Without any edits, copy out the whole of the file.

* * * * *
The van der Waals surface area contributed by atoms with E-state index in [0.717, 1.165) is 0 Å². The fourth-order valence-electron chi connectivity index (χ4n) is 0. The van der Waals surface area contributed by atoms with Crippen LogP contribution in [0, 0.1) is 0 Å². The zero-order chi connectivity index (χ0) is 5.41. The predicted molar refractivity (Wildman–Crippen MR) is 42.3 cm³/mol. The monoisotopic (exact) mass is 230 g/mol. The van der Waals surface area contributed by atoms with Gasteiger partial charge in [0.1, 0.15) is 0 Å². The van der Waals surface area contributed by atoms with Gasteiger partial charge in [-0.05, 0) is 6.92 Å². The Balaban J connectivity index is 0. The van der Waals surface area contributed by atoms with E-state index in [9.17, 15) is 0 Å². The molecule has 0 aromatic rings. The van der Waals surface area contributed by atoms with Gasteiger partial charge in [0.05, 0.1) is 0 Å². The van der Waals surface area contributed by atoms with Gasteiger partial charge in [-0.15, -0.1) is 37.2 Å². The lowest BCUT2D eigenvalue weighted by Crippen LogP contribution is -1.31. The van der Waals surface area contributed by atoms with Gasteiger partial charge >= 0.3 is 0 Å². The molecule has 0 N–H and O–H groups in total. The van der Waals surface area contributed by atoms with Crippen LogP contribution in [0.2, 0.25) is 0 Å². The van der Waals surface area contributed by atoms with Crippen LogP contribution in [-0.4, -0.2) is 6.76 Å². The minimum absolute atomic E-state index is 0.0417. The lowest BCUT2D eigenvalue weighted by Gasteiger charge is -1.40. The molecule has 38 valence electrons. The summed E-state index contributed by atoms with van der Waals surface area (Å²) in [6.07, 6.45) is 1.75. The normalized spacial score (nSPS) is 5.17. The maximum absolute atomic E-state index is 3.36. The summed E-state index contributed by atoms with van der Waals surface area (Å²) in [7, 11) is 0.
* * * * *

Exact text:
The van der Waals surface area contributed by atoms with E-state index in [0.717, 1.165) is 0 Å². The fourth-order valence-electron chi connectivity index (χ4n) is 0. The van der Waals surface area contributed by atoms with Crippen LogP contribution in [0, 0.1) is 0 Å². The zero-order chi connectivity index (χ0) is 5.41. The predicted molar refractivity (Wildman–Crippen MR) is 42.3 cm³/mol. The monoisotopic (exact) mass is 230 g/mol. The van der Waals surface area contributed by atoms with Gasteiger partial charge in [0.1, 0.15) is 0 Å². The van der Waals surface area contributed by atoms with Gasteiger partial charge in [-0.05, 0) is 6.92 Å². The Balaban J connectivity index is 0. The van der Waals surface area contributed by atoms with E-state index in [9.17, 15) is 0 Å². The molecule has 0 aromatic rings. The van der Waals surface area contributed by atoms with Gasteiger partial charge in [0.05, 0.1) is 0 Å². The van der Waals surface area contributed by atoms with Gasteiger partial charge in [-0.15, -0.1) is 37.2 Å². The lowest BCUT2D eigenvalue weighted by Crippen LogP contribution is -1.31. The van der Waals surface area contributed by atoms with Gasteiger partial charge >= 0.3 is 0 Å². The molecule has 0 N–H and O–H groups in total. The van der Waals surface area contributed by atoms with Crippen LogP contribution in [0.2, 0.25) is 0 Å². The van der Waals surface area contributed by atoms with Crippen LogP contribution in [-0.4, -0.2) is 6.76 Å². The minimum absolute atomic E-state index is 0.0417. The lowest BCUT2D eigenvalue weighted by Gasteiger charge is -1.40. The molecule has 38 valence electrons. The summed E-state index contributed by atoms with van der Waals surface area (Å²) in [6.07, 6.45) is 1.75. The normalized spacial score (nSPS) is 5.17. The maximum absolute atomic E-state index is 3.36. The summed E-state index contributed by atoms with van der Waals surface area (Å²) in [7, 11) is 0.